Week one: Faith (color: green, Sunday, Nov 18th)

Readings: Again, I suggest purchasing the book I mentioned in my previous post. It contains evening readings for the Sundays in Advent, suggested hymns to sing, special prayers and discussion topics pertinent to the readings.

For the Little Ones: Begin the season right and have your family make a Christmas gift for Jesus. Ask your children what they'd like to give Christ for Christmas. Make a list and spend the season preparing these gifts. Remember that all items, however silly they may seem (like a doll) would be appreciated by someone in need.

In the Orthodox Church, the Nicene Creed is often referred to as the symbol of our Faith. Help your children to learn the Nicene Creed (if they don't already know it). Talk about it with them. Help them to make a picture book with the words of different portions of the creed written on each page. I love the description of God as being 'Light of Light' in the creed. So, use this week to decorate candles and give a gift of 'light' to friends and family members. Include with the gift a copy of the creed. See here for a kid-friendly candle craft. And, remember, the point is to have let your kids go crazy and bring out those aprons to help manage the mess!

Thursday, November 1, 2007

Advent Preparation List

I know it's crazy, but Advent is almost here! November 15th is a short two weeks away. Assuming your life is a least half as crazy as mine (3 kids 3 and under), then you will need at least two weeks to start getting ready.

First things first, I recommend that everyone buys Making God Real in the Orthodox Christian Home by Anthony Coniaris. I've found this to be a great resource. It gives good ideas for discussion topics for families regarding feasting, fasting and other various Christian topics (death, sex ed, etc.). It also has a great Advent section telling how to make an Orthodox Advent wreath and my favorite part (which I will not be printing on this blog...hence your need to buy the book) is that for every Sunday of Advent, this book lists readings, prayers, hymns to sing and discussion topics pertinent to the day.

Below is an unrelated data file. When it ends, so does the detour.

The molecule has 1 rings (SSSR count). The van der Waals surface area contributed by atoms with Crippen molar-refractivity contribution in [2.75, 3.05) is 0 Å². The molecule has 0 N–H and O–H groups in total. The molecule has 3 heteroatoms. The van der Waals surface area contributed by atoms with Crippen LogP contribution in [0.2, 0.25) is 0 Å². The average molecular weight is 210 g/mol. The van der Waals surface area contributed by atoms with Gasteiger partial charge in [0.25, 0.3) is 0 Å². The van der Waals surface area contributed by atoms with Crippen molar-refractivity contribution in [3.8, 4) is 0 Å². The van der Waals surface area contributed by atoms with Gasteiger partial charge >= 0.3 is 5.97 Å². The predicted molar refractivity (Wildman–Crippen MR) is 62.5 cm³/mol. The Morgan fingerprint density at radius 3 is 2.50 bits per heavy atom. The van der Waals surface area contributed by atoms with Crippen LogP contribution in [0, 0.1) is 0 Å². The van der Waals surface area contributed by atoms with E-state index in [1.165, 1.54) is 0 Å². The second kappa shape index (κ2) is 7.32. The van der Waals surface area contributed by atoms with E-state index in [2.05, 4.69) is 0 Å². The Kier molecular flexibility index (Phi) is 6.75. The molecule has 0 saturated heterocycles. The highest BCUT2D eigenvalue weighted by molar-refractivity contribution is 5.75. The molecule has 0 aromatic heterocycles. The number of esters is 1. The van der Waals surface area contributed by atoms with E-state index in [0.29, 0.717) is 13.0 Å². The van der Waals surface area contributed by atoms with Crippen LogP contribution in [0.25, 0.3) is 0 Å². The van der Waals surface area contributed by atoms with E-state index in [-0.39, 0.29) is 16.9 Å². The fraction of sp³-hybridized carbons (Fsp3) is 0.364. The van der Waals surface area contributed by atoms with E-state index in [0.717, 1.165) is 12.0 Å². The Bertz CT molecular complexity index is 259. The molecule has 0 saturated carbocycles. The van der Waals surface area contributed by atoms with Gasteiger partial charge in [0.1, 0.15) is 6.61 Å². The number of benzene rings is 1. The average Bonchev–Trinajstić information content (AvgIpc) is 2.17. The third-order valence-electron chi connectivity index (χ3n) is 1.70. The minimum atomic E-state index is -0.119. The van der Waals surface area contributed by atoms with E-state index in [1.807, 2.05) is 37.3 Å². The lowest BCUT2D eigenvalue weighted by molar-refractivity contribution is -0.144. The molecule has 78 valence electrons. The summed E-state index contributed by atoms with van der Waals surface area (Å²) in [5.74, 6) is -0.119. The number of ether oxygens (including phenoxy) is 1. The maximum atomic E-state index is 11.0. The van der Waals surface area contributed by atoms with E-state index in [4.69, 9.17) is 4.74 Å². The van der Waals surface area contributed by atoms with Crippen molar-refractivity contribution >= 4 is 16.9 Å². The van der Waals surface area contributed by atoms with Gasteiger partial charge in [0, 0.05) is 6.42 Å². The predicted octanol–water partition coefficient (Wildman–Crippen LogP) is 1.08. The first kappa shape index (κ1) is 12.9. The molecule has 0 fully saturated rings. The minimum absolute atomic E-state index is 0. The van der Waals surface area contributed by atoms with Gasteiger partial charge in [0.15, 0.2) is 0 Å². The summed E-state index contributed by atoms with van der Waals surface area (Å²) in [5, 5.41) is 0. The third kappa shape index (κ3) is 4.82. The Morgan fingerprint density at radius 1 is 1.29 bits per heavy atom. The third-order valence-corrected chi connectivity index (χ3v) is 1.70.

The first big project for us all is to purchase the necessary craft material for Advent. I will spend the next couple of weeks listing the various projects I've planned out for Advent and the materials needed. I will also include directions for making an Advent Wreath adapted for the Orthodox Christian family. Please feel free to leave any suggestions you have to help present Advent to little children!

Advent Wreath materials:
A large styrofoam wreath (space will be needed for seven candles)
Evergreen branches (fake or real)
Colored candles (at least one each dependent on whether you think you'll be lighting candles every night): green, blue, gold, white, purple and red. Michael's carries candles in these colors. If you can't find colored candles, you may purchase white candles and the appropriatedly colored ribbons to tie around.
A paschal candle (one remaining from Pascha or another one similar too. Or just a plain white one.)